Counterfeit Draped Bust half cent, Reverse of 1802, not struck but cast from molds

Detecting Counterfeits column from the March 9, 2015, issue of Coin World
By , Special to Coin World
Published : 02/20/15
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The desirable 1802/0 Draped Bust, Reverse of 1802 half cent is a scarce date in the series. 

The coin is cataloged as Cohen 2 in Roger S. Cohen Jr.’s American Half Cents: the “Little Half Sisters.”

Coin Values prices this variety at $2,250 in Very Good 8 and $5,000 in Fine 12, making it an obvious target for counterfeiters and alteration experts. 

Very few 1802/0 half cents exist in choice condition, no matter the amount of remaining details — the average example is damaged and corroded, and a number of the remaining genuine pieces have been repaired.

Cast, not struck

The counterfeit shown here is a cast produced from fake casting molds, not a struck counterfeit made from fake dies. Both the obverse and the reverse design details match those of a genuine coin, indicating that an authentic 1802/0 half cent was used to produce the fake molds. After this counterfeit was made, it appears to have been deliberately “roughened up” to exhibit a more natural appearance. This process was successful, as the fake looks exactly like a genuine example at first glance.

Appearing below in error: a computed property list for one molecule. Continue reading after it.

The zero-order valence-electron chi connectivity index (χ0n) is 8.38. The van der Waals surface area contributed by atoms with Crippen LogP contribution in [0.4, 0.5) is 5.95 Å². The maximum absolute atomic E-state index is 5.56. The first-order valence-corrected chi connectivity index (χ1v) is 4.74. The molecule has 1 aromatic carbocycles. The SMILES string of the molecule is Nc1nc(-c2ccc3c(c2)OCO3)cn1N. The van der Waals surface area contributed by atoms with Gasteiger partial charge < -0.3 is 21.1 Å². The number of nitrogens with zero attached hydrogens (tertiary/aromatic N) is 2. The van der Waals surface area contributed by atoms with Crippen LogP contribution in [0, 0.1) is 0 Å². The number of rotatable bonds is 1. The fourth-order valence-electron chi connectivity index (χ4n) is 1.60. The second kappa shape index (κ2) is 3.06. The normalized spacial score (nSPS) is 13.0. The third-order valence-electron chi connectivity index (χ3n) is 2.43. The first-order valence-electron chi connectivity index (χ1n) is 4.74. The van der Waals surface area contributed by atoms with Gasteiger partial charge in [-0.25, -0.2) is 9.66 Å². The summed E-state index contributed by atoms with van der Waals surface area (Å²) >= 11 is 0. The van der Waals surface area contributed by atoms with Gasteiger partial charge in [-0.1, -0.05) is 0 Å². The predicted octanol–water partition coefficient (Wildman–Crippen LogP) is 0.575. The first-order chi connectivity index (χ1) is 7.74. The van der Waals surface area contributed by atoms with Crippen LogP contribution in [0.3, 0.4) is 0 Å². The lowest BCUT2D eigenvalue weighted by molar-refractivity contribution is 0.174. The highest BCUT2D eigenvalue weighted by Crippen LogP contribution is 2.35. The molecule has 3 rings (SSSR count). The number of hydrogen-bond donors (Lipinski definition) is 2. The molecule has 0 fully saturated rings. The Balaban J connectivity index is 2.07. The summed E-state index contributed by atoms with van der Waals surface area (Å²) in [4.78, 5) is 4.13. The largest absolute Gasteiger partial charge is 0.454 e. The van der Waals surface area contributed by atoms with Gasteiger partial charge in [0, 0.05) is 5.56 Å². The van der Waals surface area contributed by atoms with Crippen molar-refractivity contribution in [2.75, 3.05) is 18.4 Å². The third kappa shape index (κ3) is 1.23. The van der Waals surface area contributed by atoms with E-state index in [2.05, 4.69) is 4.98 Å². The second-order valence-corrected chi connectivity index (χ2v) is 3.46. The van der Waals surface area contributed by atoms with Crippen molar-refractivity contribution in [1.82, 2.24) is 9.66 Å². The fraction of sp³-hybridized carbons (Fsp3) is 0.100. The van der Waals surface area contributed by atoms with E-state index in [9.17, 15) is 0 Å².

Many cast fakes can be detected by closely examining the edge of the coin for a seam, where the two casting molds were joined together. The seam for this particular fake is the junction of the obverse rim and the edge, and this seam was then hidden by damage. Notice how the obverse rim has been flattened in several areas, especially around 2:00.

Checking the weight

Since the rough, corroded surfaces make it difficult to accurately assess the coin, other methods need to be employed.

For some reason, many cast counterfeits of early U.S. coins are well outside the normal weight range for a genuine coin. The standard weight for a genuine 1802 half cent is 5.44 grams, with most circulated pieces weighing between 5.0 and 5.4 grams. This cast fake weighs 7.45 grams, which is much too heavy. Unfortunately, the average collector will not have an accurate scale on hand when inspecting potential purchases at a coin show or other venue.

For this reason, I strongly recommend that collectors deal either with a well-respected copper specialist or one of the major grading services when adding a rare copper coin to their collection.

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